David Perron’s Stint in Vegas Exactly What Blues Needed

After 12 years in the NHL, 5 different teams, and his 3rd time with the Blues, forward David Perron finally hoisted his first-ever Stanley Cup. (Photo courtesy: Patrick Smith, Getty Images)

For one French-Canadian winger, the magic words were “Third time’s the charm”.

It’s no secret anymore that David Perron has silently become one of the greatest playmaking wingers in Blues franchise history. After coming back to St. Louis three separate times over his 13-year career, the 31-year-old French-Canadian has played almost 500 games donning the Blue note, while amassing almost 500 career points and 300 assists.

Finally, “Frenchie’s” efforts were rewarded in June 2019 when he won the Stanley Cup with the team he was drafted with. It wasn’t his first year in the Final, and the numbers he put up that season weren’t even his best (though he missed a third of the season with an injury). His most prolific year came as he hit the 30-year mark with a brand-new team expected to do absolutely nothing – the infant Vegas Golden Knights. Most people might have expected him to fade into NHL obscurity.

Instead, Perron landed a career-high 50 assists and 66 points in 70 games, getting all the way to the Stanley Cup Final in the team’s first year. However, while everyone was focused on Cup Champion Marc-Andre Fleury, scoring phenom William Karlsson or newfound leader Jonathan Marchessault, Perron seemed to tally up the points like a ghost. And after contract negotiations fell through, Perron would re-sign with his draft team in St. Louis for the third time.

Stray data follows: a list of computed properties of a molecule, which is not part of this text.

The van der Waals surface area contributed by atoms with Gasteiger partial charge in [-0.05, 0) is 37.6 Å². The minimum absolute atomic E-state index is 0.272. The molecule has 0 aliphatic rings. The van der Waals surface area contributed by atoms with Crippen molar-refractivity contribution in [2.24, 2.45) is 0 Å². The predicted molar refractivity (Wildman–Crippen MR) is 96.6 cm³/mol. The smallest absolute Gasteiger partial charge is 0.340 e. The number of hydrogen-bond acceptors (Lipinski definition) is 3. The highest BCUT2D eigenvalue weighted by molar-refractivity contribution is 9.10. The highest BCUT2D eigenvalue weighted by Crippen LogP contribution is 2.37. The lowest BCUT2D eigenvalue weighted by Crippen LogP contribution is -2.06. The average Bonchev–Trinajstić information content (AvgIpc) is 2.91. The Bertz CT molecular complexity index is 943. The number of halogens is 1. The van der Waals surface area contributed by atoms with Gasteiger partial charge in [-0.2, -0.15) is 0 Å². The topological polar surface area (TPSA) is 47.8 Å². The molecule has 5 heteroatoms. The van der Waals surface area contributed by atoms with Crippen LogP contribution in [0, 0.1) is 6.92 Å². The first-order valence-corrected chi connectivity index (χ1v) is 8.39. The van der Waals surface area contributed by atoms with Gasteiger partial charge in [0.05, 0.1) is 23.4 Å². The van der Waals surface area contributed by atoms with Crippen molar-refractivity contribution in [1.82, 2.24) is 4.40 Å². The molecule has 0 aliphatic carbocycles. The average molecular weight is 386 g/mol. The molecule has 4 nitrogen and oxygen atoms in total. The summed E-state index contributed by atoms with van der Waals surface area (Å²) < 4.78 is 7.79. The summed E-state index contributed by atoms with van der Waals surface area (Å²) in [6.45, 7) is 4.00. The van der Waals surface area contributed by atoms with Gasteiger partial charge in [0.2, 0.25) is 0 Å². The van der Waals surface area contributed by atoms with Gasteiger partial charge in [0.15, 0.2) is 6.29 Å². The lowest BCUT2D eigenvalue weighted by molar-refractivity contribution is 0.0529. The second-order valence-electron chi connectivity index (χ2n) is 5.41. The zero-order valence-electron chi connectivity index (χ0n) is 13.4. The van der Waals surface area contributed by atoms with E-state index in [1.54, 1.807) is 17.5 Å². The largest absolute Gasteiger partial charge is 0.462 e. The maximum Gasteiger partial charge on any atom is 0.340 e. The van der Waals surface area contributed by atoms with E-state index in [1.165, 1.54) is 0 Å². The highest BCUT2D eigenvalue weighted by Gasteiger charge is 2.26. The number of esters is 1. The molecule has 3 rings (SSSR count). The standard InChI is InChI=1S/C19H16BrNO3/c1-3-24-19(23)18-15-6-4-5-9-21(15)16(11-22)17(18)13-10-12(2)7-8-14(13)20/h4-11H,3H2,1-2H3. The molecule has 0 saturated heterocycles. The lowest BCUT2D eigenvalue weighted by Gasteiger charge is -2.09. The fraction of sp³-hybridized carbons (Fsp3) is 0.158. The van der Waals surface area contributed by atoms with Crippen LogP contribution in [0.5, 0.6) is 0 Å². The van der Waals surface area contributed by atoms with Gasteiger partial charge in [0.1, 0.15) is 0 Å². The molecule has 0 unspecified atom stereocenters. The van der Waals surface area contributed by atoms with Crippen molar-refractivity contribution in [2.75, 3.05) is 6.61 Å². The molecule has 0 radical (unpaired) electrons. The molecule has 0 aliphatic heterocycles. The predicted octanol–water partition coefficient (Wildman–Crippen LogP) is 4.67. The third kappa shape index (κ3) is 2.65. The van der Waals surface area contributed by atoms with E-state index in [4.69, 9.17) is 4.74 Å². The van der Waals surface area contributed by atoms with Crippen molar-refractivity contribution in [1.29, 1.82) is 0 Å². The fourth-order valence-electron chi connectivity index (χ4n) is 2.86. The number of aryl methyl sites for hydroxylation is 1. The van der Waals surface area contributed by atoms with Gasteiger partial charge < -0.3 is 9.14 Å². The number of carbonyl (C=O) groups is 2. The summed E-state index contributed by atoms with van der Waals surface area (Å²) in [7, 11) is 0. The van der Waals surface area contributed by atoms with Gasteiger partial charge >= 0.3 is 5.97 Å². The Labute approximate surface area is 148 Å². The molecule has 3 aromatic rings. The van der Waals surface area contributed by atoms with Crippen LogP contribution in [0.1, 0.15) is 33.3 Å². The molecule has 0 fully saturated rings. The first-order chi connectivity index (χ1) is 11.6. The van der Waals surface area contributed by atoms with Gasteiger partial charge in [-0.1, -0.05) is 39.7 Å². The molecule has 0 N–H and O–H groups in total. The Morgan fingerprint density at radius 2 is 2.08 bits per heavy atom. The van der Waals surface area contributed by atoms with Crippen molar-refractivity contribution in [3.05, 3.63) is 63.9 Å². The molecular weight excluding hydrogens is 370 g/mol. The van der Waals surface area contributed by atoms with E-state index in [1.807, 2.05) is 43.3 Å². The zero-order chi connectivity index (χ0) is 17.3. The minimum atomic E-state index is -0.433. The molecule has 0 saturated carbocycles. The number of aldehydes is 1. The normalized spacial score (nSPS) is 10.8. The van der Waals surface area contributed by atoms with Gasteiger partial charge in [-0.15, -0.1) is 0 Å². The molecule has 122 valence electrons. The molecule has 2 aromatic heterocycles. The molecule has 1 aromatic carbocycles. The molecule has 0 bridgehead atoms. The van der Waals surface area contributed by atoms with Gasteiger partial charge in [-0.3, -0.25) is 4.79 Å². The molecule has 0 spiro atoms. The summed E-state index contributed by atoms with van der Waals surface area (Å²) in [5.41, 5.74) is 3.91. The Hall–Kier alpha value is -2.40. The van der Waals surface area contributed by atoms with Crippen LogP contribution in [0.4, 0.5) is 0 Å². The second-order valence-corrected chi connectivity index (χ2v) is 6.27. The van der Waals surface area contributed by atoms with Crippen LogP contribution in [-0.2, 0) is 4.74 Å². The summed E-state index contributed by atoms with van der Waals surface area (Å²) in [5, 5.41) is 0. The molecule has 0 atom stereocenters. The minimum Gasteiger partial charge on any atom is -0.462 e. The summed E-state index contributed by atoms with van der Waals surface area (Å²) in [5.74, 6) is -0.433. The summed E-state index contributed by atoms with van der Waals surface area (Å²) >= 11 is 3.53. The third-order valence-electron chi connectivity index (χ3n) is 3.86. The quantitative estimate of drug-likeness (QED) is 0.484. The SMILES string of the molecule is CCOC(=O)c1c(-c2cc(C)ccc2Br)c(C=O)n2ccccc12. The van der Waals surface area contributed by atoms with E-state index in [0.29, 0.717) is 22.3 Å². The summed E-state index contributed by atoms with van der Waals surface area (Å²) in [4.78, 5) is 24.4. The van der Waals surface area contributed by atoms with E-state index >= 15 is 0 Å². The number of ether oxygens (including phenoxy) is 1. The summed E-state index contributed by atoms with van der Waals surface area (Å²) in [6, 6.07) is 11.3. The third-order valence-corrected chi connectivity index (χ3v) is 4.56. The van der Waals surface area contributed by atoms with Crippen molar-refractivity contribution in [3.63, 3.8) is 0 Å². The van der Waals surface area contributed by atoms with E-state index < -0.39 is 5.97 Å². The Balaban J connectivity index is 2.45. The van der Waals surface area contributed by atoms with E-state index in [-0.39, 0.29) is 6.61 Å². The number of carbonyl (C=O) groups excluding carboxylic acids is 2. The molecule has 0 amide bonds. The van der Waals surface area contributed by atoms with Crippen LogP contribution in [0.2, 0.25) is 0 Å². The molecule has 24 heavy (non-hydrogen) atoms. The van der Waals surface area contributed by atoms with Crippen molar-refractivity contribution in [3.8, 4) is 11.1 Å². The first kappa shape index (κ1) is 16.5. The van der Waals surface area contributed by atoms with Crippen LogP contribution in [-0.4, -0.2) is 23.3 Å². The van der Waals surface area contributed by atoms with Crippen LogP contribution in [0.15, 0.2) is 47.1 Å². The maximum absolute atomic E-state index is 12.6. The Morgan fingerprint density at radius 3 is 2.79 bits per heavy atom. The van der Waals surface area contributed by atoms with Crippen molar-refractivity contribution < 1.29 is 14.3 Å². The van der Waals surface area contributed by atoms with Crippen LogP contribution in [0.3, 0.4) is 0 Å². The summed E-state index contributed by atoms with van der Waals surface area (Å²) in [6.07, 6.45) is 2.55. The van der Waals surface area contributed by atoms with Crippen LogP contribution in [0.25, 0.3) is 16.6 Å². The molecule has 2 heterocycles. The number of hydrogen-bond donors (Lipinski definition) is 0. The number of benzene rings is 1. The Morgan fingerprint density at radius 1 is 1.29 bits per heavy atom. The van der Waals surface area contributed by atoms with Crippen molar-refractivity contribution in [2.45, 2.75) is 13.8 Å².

Little did he – or anyone – realize, that third contract with St. Louis would fruition to his first-ever Stanley Cup, thereby immortalizing “DP57” into hockey history.

Perron’s Beginnings

In 2007, the St. Louis Blues were in the midst of a full rebuild. After a few laughably horrible seasons, the Blues acquired more first-round draft picks in one season than any time before. With three (albeit deep) picks in the first round, the Blues selected Lars Eller, Ian Cole, and David Perron, who went 26th overall.

Lars Eller played a whopping 7 games as a Blue before he broke out in Montreal (and eventually won the Cup with Washington). Ian Cole played as a depth blueliner for 5 seasons (167 GP) with St. Louis before he was traded to Pittsburgh for Robert Bortuzzo, where Cole would win two Cups in a row in ’16 and ’17.